We’ll have more on the California legislation for you next week! In the meantime, with all that as a back-drop, the Proceedings of the National Academy of Sciences just published a new study which argues that fugitive emissions from fossil fuel activities may be driving recent increases in atmospheric methane concentrations. Previous studies, however, have pointed that finger at agriculture and landfills.
Mike Beale, Assistant Deputy Minister of the Environmental Stewardship Branch at Environment and Climate Change Canada, will take the reins on Canada’s behalf. Mr. Beale is excited to take on the Co-Chair role at this important juncture as we all work to implement the Paris Agreement. He believes methane mitigation is critical in support of this effort, and as a short-lived climate pollutant, in support of our goal of limiting global warming to less than 2°C and to pursue efforts to limit it to 1.5°C above pre-industrial levels. You may remember Mr. Beale’s presentation during the Policy Roundtable of the Global Methane Forum. His bio:
Mike Beale is currently the Assistant Deputy Minister of the Environmental Stewardship Branch at Environment and Climate Change Canada. His responsibilities include greenhouse gas and air pollution regulations, management of chemicals, implementation of the Species at Risk Act, Migratory Birds Convention Act, and the Pollution Prevention provisions of the Fisheries Act, as well as providing advice on environmental assessment.
Mr. Beale is an economist by training. Prior to joining Environment Canada in 1989, he spent 8 years working in energy policy at what was then Energy, Mines and Resources Canada.
The United States will continue to serve as Co-Chair until another volunteer is confirmed. We are looking forward to Canada’s leadership over the next two years!
Hello again from the Global Methane Forum conference site at Georgetown University in Washington, D.C.! We had an incredibly successful concluding day of the Global Methane Initiative portion of this week’s proceedings.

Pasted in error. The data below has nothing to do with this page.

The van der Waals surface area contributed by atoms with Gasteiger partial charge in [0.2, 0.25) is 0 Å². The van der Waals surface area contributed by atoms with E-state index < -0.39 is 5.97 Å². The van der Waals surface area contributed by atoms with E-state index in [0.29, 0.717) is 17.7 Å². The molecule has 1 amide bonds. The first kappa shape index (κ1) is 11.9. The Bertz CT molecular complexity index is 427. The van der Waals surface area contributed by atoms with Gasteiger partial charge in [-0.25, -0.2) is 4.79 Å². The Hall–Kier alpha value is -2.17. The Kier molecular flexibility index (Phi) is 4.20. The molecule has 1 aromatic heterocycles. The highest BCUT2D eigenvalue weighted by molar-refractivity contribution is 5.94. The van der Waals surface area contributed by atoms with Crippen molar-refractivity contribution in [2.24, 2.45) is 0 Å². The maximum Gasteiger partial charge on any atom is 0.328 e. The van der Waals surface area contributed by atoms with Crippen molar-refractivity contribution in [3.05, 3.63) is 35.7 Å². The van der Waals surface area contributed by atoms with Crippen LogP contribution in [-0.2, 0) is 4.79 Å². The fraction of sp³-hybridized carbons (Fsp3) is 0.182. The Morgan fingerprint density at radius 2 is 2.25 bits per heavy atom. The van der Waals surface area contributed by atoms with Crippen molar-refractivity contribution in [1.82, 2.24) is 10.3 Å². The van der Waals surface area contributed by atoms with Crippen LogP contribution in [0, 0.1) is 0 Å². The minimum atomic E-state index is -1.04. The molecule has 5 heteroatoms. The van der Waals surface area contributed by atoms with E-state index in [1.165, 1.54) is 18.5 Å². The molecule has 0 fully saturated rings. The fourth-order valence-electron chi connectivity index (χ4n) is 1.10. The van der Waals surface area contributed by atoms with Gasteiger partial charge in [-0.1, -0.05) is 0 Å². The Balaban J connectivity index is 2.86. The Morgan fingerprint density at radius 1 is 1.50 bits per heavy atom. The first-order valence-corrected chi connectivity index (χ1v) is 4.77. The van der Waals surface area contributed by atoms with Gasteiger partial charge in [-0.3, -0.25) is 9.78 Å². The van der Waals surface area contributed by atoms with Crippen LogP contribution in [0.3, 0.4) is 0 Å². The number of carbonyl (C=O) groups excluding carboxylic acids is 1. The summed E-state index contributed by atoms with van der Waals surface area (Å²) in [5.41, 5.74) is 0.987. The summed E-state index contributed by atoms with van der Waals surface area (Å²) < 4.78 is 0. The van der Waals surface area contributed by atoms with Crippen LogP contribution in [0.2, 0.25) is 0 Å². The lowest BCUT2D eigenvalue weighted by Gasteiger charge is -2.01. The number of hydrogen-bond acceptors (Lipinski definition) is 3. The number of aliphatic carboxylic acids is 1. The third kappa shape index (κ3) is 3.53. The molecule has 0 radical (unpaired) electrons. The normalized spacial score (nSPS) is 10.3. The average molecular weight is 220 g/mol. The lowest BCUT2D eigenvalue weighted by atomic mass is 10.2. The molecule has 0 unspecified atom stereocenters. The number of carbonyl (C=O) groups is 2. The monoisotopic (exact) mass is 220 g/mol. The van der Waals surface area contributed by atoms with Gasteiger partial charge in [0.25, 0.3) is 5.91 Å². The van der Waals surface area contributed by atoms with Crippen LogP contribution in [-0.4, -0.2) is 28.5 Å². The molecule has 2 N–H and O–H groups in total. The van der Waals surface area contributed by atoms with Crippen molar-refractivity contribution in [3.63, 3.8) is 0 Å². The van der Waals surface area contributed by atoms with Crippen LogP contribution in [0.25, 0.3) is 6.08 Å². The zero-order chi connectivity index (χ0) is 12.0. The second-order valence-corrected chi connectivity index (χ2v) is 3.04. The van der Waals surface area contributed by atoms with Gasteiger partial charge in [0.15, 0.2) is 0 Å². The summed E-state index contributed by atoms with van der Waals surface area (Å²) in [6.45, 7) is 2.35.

The morning session on country-level methane policies featured the approach of five countries toward methane policy, with representatives:
Canada: Mike Beale, Assistant Deputy Minister, Environmental Stewardship Branch, Environment and Climate Change Canada;
Colombia: Eduardo Sanchez, Climate Change Advisor, Ministry of Mines and Energy;
Mexico: Maria Amparo Martínez, Institute of Ecology and Climate Change;
Philippines: Emmanuel de Guzman, Secretary of Climate Change, Climate Change Commission; and
United States: Rick Duke, Deputy Director for Climate Policy, White House Office of Energy and Climate Change.
The key take-away from the policy session was that policies to mitigate methane are not one-size-fits-all, and depend upon the key methane sources in each country and the various levels of government’s willingness and capacity to address these sources.
Following the policy roundtable, the U.S. Environmental Protection Agency launched its latest methane-focused voluntary effort in the oil & gas sector, the Methane Challenge. The Methane Challenge will provide partner companies with a platform to make company-wide commitments to cut emissions from sources within their operations by implementing a suite of best management practices within 5 years. Representatives from 41 companies from across the value chain participated in the ceremony with EPA Acting Assistant Administrator in the Office of Air, Janet McCabe.